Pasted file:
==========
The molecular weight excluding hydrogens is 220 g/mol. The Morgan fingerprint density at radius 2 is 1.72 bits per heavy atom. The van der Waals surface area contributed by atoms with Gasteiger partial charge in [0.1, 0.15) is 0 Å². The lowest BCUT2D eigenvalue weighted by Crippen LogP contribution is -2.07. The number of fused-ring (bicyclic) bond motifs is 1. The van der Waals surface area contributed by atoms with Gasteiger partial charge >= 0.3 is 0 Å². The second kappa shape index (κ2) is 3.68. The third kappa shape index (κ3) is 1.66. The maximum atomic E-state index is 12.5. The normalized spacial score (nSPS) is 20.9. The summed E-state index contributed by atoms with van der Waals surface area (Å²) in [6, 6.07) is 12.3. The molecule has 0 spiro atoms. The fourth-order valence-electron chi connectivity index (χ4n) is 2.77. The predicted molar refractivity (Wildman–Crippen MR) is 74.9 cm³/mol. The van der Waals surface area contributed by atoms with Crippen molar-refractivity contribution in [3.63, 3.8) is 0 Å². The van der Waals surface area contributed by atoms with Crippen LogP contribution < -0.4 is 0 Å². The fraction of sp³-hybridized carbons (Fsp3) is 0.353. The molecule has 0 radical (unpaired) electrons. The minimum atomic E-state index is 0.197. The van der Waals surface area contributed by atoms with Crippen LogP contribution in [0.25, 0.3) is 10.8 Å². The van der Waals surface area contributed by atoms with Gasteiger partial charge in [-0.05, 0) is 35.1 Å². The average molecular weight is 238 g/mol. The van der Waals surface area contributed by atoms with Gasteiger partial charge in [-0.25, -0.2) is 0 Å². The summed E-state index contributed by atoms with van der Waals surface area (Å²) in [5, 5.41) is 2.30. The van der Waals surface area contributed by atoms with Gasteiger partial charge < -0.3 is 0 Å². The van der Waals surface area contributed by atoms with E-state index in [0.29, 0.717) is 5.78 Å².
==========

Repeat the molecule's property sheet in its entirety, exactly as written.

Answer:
The molecular weight excluding hydrogens is 220 g/mol. The Morgan fingerprint density at radius 2 is 1.72 bits per heavy atom. The van der Waals surface area contributed by atoms with Gasteiger partial charge in [0.1, 0.15) is 0 Å². The lowest BCUT2D eigenvalue weighted by Crippen LogP contribution is -2.07. The number of fused-ring (bicyclic) bond motifs is 1. The van der Waals surface area contributed by atoms with Gasteiger partial charge >= 0.3 is 0 Å². The second kappa shape index (κ2) is 3.68. The third kappa shape index (κ3) is 1.66. The maximum atomic E-state index is 12.5. The normalized spacial score (nSPS) is 20.9. The summed E-state index contributed by atoms with van der Waals surface area (Å²) in [6, 6.07) is 12.3. The molecule has 0 spiro atoms. The fourth-order valence-electron chi connectivity index (χ4n) is 2.77. The predicted molar refractivity (Wildman–Crippen MR) is 74.9 cm³/mol. The van der Waals surface area contributed by atoms with Crippen molar-refractivity contribution in [3.63, 3.8) is 0 Å². The van der Waals surface area contributed by atoms with Crippen LogP contribution < -0.4 is 0 Å². The fraction of sp³-hybridized carbons (Fsp3) is 0.353. The molecule has 0 radical (unpaired) electrons. The minimum atomic E-state index is 0.197. The van der Waals surface area contributed by atoms with Crippen LogP contribution in [0.25, 0.3) is 10.8 Å². The van der Waals surface area contributed by atoms with Gasteiger partial charge in [-0.05, 0) is 35.1 Å². The average molecular weight is 238 g/mol. The van der Waals surface area contributed by atoms with Gasteiger partial charge in [-0.25, -0.2) is 0 Å². The summed E-state index contributed by atoms with van der Waals surface area (Å²) in [5, 5.41) is 2.30. The van der Waals surface area contributed by atoms with Gasteiger partial charge < -0.3 is 0 Å². The van der Waals surface area contributed by atoms with E-state index in [0.29, 0.717) is 5.78 Å².